All these devices are hidden in a wooden-doored cabinet. I bought an $80 IR repeater system from Parts Express, which also works great. (

    I am not “talking up” this system at all: we are not really into home theater, but felt like I should put in a good word for the Harmony remote. We're happy. Another good thing about them is that they are available from the big box stores, with good return policies if you don't like it.

    ... For my main audiophile system, it’s all manual except I use iTunes Remote to control iTunes from my iPod Touch.
  13. wgscott's Avatar
    The mediocre reviews were for the IR emitter thingie -- the Harmony Link.
  14. funkle's Avatar
    I have several remote IOS apps (Snatch, Rowmote, Remote Buddy Ajax) set up on my phone & iPad, but the Harmony is the one I use the most. The hard buttons are easier to deal with on the couch, don't need to wake up/unlock like with the iphone. I have the Harmony set up with Remote Buddy on my Mac Mini so I have a extensive control over many apps, and the ability to switch apps via applescript macros.

    I do like apple remote for iTunes - it is virtually impossible to control iTunes effectively with the harmony.

    I'm intrigued by the iRule thing.
  15. dynamis's Avatar
    I just got a Mac Mini & iPod Touch with the intention of setting up a remote controlled system that is truly headless since I don't own any Mac compatible peripherals. I will have access to my cousin's Mac peripherals this weekend for initial setup, which I hope can be done in such a way that I can control the system in the future from the iPod.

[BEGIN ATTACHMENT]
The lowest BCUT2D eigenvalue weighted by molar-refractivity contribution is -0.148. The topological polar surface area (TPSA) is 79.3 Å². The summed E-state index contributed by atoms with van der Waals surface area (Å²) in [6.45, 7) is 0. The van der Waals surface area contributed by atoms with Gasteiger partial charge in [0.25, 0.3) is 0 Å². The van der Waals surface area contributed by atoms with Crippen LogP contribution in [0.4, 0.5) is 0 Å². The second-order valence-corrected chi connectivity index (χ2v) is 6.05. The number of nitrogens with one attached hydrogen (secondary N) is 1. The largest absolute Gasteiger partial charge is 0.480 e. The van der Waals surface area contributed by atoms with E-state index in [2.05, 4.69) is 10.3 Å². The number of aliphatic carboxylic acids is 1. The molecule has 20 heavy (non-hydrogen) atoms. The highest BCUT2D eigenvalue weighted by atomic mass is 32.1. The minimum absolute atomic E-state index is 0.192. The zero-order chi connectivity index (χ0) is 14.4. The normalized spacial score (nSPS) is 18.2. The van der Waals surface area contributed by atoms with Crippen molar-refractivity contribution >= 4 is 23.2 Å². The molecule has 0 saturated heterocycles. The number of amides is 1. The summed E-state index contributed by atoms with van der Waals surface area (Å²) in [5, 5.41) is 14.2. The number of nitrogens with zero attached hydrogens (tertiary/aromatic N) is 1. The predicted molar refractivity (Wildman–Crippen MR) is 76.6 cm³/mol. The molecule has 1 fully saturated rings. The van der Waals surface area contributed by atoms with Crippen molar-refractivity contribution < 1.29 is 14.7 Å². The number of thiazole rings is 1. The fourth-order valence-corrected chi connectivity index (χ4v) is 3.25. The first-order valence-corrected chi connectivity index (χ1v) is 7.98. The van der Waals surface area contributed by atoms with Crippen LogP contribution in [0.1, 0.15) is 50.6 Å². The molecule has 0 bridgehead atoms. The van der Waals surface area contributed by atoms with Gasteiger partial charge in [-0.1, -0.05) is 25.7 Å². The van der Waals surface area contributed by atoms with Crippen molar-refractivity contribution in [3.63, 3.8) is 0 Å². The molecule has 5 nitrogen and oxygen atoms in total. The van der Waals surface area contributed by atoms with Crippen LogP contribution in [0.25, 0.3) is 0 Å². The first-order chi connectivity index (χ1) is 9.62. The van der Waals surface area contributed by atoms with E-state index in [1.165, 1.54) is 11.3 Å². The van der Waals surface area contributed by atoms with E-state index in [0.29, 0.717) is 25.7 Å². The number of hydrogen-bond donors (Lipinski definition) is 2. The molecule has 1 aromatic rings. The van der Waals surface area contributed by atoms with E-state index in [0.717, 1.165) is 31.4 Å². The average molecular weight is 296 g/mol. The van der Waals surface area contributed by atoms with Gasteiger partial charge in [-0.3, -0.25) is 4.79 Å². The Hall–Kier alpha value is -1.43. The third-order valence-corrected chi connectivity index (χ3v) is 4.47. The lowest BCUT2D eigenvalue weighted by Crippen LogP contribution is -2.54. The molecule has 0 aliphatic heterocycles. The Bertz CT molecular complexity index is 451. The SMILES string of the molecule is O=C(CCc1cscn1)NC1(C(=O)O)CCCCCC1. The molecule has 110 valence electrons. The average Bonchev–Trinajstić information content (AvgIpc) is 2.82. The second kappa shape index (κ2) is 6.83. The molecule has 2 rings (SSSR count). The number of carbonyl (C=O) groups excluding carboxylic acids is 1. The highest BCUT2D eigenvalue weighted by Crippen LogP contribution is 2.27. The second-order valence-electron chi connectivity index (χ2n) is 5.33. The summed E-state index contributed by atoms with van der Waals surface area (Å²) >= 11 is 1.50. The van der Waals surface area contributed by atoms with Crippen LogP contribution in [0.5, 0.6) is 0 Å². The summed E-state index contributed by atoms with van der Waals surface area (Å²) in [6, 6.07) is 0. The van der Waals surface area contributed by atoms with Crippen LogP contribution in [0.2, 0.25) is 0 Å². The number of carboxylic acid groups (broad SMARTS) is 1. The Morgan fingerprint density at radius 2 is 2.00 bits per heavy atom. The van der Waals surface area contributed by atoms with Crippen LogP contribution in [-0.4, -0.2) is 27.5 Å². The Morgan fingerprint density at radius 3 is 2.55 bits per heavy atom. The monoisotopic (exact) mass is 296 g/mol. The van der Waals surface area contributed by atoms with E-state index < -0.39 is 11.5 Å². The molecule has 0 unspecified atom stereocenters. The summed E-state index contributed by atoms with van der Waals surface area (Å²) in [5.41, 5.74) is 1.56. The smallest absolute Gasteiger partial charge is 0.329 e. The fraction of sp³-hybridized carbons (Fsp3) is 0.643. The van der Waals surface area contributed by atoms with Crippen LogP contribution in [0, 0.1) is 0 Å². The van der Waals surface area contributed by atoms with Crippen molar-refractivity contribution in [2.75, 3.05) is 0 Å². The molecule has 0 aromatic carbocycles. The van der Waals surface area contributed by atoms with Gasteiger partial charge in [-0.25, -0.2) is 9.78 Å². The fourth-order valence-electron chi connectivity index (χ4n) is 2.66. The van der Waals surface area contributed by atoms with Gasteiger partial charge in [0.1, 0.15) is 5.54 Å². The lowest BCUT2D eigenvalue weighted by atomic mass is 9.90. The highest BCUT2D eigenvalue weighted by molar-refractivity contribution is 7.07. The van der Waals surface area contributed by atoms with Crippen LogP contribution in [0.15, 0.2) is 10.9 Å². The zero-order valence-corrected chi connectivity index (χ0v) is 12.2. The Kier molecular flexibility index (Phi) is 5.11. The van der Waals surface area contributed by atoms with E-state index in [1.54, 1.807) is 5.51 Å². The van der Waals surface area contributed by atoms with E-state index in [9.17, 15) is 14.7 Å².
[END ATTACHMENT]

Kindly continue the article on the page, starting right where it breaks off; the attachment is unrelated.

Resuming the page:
My top priority is SQ with pretty good tubed audio gear. I would appreciate suggestions on which players, apps, etc. I might start with to put together a remote controlled music player. Initially, I will be using an external HDD & the original 2GB RAM in the Mini, but am open to hardware suggestions too.

    Since I've been away from the Mac for many years, any advice on unobvious steps or settings in the setup of the player and apps would also be helpful.
  16. wgscott's Avatar
    It would be good to start your own thread with this as the topic, because not many people will see it appended here. Also, most of what you ask is answered in the FAQ.
  17. Paul R's Avatar
    I'll watch this one with my eyes out on stalks. :)

    By far, our largest use of remote control is when we use the iPad (or iPhone) to browse the music and select what to play where. We use Squeezepad a lot, followed by Apple's Squeezepad is the interface into music and internet radio stations. is the interface into music and some stored iTunes video.

    The second largest use is the Apple IR control unit with the AppleTV2. This is how we browse Netflix, iTunes, and MLB! :) It gets a lot of use, with the display upon the large screen TV over the fireplace. We also use it to browse though iTunes videos we own. We don't play much of any music through this though. At least, not anymore.

    The third largest largest use is rather luddite like compared to the first, we use a NAD remote control for volume, input switching, power, and to control the Bluray player. Volume UP/DOWN is quick and easy, and most importantly, it is quick to mute music or pause videos.

    As a consequence, we always seem to have two or three remote controls laying around, plus an iPad or iPhone. I do with we could reduce all that to one device, but probably not going to happen real soon. iPads could do it all, but waiting 3 to five seconds for the beastie to wake up and connect before you can mute something is much too slow.

  18. bleedink's Avatar